Brook explained the “why” by saying, “Ultimately, the main reason to build a custom rod is to make yourself a better looking, better functioning, true to your needs rod than you can buy at the store.”
He rationalized that given the amount of time dedicated anglers spend on the water it just makes sense to build something that fits their individual angling needs. “Anyone can buy a cookie cutter rod from a store shelf,” says Brook, “but there are a lot of individual items you can customize that most guys don’t realize are available. For some people the rods become more than a fishing rod, they are works of art. For many it is a matter pride to be able to create a custom rod.”
Decisions and Process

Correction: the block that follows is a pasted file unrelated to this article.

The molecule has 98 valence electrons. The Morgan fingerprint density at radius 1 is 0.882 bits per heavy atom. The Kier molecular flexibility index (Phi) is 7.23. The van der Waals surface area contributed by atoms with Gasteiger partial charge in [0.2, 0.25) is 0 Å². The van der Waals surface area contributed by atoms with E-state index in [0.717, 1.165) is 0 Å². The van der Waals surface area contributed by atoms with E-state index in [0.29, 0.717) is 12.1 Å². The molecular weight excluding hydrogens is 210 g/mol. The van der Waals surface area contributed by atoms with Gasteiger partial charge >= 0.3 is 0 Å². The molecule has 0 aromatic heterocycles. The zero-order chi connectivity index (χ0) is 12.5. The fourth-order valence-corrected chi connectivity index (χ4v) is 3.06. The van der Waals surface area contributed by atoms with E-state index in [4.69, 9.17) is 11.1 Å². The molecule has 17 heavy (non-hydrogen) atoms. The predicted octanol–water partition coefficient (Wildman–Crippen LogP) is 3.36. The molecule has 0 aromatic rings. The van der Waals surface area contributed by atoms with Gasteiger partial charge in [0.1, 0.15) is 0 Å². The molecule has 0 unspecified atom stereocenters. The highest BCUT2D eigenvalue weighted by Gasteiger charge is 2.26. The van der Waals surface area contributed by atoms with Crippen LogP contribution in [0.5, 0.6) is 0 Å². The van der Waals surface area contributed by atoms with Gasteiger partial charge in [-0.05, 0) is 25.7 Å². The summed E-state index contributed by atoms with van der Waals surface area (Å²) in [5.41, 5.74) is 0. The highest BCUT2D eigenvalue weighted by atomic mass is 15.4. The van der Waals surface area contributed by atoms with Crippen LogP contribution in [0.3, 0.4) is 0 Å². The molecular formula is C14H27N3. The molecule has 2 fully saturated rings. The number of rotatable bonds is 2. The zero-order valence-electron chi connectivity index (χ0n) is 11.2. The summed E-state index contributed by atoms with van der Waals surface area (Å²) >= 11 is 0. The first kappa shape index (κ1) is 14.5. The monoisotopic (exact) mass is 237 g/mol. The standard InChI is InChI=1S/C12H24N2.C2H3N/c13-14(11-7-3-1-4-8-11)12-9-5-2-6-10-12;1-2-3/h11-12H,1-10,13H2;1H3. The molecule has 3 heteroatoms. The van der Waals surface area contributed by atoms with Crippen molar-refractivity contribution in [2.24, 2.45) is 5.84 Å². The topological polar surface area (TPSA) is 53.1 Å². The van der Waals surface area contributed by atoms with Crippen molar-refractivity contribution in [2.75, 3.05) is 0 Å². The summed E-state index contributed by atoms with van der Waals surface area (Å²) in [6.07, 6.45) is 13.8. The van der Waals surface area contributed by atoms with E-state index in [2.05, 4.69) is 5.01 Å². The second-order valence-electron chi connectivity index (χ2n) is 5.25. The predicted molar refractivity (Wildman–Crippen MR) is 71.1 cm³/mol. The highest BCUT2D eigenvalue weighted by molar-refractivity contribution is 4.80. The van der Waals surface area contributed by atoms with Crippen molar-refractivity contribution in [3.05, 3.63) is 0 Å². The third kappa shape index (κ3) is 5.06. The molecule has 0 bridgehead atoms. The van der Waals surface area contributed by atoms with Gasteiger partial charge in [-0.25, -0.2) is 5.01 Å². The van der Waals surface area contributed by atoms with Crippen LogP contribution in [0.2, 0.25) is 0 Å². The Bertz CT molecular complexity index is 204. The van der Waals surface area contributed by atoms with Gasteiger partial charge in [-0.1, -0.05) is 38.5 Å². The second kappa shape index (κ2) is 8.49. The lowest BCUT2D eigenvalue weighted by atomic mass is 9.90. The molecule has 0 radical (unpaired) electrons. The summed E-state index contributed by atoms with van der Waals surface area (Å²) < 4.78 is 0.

Rod blanks, handle lengths, guide selection, guide spacing, guide location, and rod length are just a few of the decisions to be made when setting out to build a custom rod. Add the huge choice of color and wrap designs available and it soon becomes apparent that your custom rod truly can be one of a kind. “To me,” commented Brook, “the main thing is to build yourself a better performing and better looking piece of equipment than you can get in any other way.”
The very first thing good rod building instructors teach is the process of finding the spine of the rod blank. “The initial thing we preach to people is understanding the spine of the rod blank.” Brook explained that the spine is created when the rod blank is produced in the factory. There is a tapered steel mandrel that the rod material is rolled around and the edges of that material create a high spot, which in turn creates the backbone (spine) of the rod. It is important to take time to find that backbone and build your rod in relation to it. The result is a much better performing rod than you might get off the shelf.